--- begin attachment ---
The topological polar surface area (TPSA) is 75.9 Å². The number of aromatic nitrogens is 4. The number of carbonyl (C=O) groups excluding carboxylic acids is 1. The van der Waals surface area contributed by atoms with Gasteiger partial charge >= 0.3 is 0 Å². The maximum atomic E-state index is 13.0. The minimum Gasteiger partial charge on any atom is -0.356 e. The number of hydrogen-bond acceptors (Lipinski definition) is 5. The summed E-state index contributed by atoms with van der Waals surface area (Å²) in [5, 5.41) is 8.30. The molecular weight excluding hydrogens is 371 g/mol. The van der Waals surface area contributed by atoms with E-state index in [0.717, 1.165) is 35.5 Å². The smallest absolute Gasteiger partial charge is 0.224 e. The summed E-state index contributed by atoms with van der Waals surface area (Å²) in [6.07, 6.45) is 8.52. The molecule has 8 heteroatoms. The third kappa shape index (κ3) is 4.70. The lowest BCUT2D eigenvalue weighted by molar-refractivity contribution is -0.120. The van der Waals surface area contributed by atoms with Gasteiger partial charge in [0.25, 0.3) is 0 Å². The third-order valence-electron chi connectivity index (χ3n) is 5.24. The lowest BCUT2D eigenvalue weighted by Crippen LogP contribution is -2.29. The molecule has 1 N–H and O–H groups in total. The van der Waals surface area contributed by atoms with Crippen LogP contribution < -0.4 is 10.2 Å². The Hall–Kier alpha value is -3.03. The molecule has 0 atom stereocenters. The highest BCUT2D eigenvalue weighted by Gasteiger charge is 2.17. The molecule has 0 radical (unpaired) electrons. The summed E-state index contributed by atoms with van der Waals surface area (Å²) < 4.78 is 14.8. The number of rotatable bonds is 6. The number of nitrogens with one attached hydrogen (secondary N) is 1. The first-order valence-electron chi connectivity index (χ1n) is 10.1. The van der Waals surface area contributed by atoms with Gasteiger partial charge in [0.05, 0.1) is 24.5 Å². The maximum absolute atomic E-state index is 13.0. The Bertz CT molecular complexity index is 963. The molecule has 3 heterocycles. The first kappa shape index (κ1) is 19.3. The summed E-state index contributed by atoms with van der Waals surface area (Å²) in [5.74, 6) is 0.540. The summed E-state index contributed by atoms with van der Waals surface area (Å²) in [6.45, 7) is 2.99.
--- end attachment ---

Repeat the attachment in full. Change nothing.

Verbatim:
The topological polar surface area (TPSA) is 75.9 Å². The number of aromatic nitrogens is 4. The number of carbonyl (C=O) groups excluding carboxylic acids is 1. The van der Waals surface area contributed by atoms with Gasteiger partial charge >= 0.3 is 0 Å². The maximum atomic E-state index is 13.0. The minimum Gasteiger partial charge on any atom is -0.356 e. The number of hydrogen-bond acceptors (Lipinski definition) is 5. The summed E-state index contributed by atoms with van der Waals surface area (Å²) in [5, 5.41) is 8.30. The molecular weight excluding hydrogens is 371 g/mol. The van der Waals surface area contributed by atoms with E-state index in [0.717, 1.165) is 35.5 Å². The smallest absolute Gasteiger partial charge is 0.224 e. The summed E-state index contributed by atoms with van der Waals surface area (Å²) in [6.07, 6.45) is 8.52. The molecule has 8 heteroatoms. The third kappa shape index (κ3) is 4.70. The lowest BCUT2D eigenvalue weighted by molar-refractivity contribution is -0.120. The van der Waals surface area contributed by atoms with Gasteiger partial charge in [0.25, 0.3) is 0 Å². The third-order valence-electron chi connectivity index (χ3n) is 5.24. The lowest BCUT2D eigenvalue weighted by Crippen LogP contribution is -2.29. The molecule has 1 N–H and O–H groups in total. The van der Waals surface area contributed by atoms with Crippen LogP contribution < -0.4 is 10.2 Å². The Hall–Kier alpha value is -3.03. The molecule has 0 atom stereocenters. The highest BCUT2D eigenvalue weighted by Gasteiger charge is 2.17. The molecule has 0 radical (unpaired) electrons. The summed E-state index contributed by atoms with van der Waals surface area (Å²) < 4.78 is 14.8. The number of rotatable bonds is 6. The number of nitrogens with one attached hydrogen (secondary N) is 1. The first-order valence-electron chi connectivity index (χ1n) is 10.1. The van der Waals surface area contributed by atoms with Gasteiger partial charge in [0.05, 0.1) is 24.5 Å². The maximum absolute atomic E-state index is 13.0. The Bertz CT molecular complexity index is 963. The molecule has 3 heterocycles. The first kappa shape index (κ1) is 19.3. The summed E-state index contributed by atoms with van der Waals surface area (Å²) in [5.74, 6) is 0.540. The summed E-state index contributed by atoms with van der Waals surface area (Å²) in [6.45, 7) is 2.99.